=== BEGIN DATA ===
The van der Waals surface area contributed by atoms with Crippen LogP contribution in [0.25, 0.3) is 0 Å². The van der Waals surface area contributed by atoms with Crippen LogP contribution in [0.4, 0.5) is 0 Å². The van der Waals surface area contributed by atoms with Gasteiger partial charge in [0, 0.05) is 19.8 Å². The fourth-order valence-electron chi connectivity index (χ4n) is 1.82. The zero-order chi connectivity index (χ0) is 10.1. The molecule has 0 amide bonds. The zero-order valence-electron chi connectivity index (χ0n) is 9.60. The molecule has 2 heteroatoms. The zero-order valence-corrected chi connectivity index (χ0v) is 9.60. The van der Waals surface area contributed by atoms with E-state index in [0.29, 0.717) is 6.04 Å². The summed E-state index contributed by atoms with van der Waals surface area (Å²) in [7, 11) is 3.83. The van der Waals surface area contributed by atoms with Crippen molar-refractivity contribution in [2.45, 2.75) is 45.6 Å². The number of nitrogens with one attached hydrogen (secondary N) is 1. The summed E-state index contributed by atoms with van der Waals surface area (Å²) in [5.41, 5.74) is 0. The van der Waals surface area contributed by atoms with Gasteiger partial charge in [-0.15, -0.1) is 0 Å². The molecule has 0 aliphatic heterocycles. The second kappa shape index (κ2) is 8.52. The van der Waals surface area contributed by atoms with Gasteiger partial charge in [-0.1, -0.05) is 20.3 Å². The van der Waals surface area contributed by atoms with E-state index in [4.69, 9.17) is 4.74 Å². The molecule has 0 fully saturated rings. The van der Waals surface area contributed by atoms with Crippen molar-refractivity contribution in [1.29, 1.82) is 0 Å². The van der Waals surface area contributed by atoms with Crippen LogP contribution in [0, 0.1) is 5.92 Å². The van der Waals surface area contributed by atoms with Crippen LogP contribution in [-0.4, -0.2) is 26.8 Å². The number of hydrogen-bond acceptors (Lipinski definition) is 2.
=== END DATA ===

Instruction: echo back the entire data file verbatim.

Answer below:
The van der Waals surface area contributed by atoms with Crippen LogP contribution in [0.25, 0.3) is 0 Å². The van der Waals surface area contributed by atoms with Crippen LogP contribution in [0.4, 0.5) is 0 Å². The van der Waals surface area contributed by atoms with Gasteiger partial charge in [0, 0.05) is 19.8 Å². The fourth-order valence-electron chi connectivity index (χ4n) is 1.82. The zero-order chi connectivity index (χ0) is 10.1. The molecule has 0 amide bonds. The zero-order valence-electron chi connectivity index (χ0n) is 9.60. The molecule has 2 heteroatoms. The zero-order valence-corrected chi connectivity index (χ0v) is 9.60. The van der Waals surface area contributed by atoms with E-state index in [0.29, 0.717) is 6.04 Å². The summed E-state index contributed by atoms with van der Waals surface area (Å²) in [7, 11) is 3.83. The van der Waals surface area contributed by atoms with Crippen molar-refractivity contribution in [2.45, 2.75) is 45.6 Å². The number of nitrogens with one attached hydrogen (secondary N) is 1. The summed E-state index contributed by atoms with van der Waals surface area (Å²) in [5.41, 5.74) is 0. The van der Waals surface area contributed by atoms with Gasteiger partial charge in [-0.15, -0.1) is 0 Å². The molecule has 0 aliphatic heterocycles. The second kappa shape index (κ2) is 8.52. The van der Waals surface area contributed by atoms with Gasteiger partial charge in [-0.1, -0.05) is 20.3 Å². The van der Waals surface area contributed by atoms with E-state index in [4.69, 9.17) is 4.74 Å². The molecule has 0 fully saturated rings. The van der Waals surface area contributed by atoms with Crippen molar-refractivity contribution in [1.29, 1.82) is 0 Å². The van der Waals surface area contributed by atoms with Crippen LogP contribution in [0, 0.1) is 5.92 Å². The van der Waals surface area contributed by atoms with Crippen LogP contribution in [-0.4, -0.2) is 26.8 Å². The number of hydrogen-bond acceptors (Lipinski definition) is 2.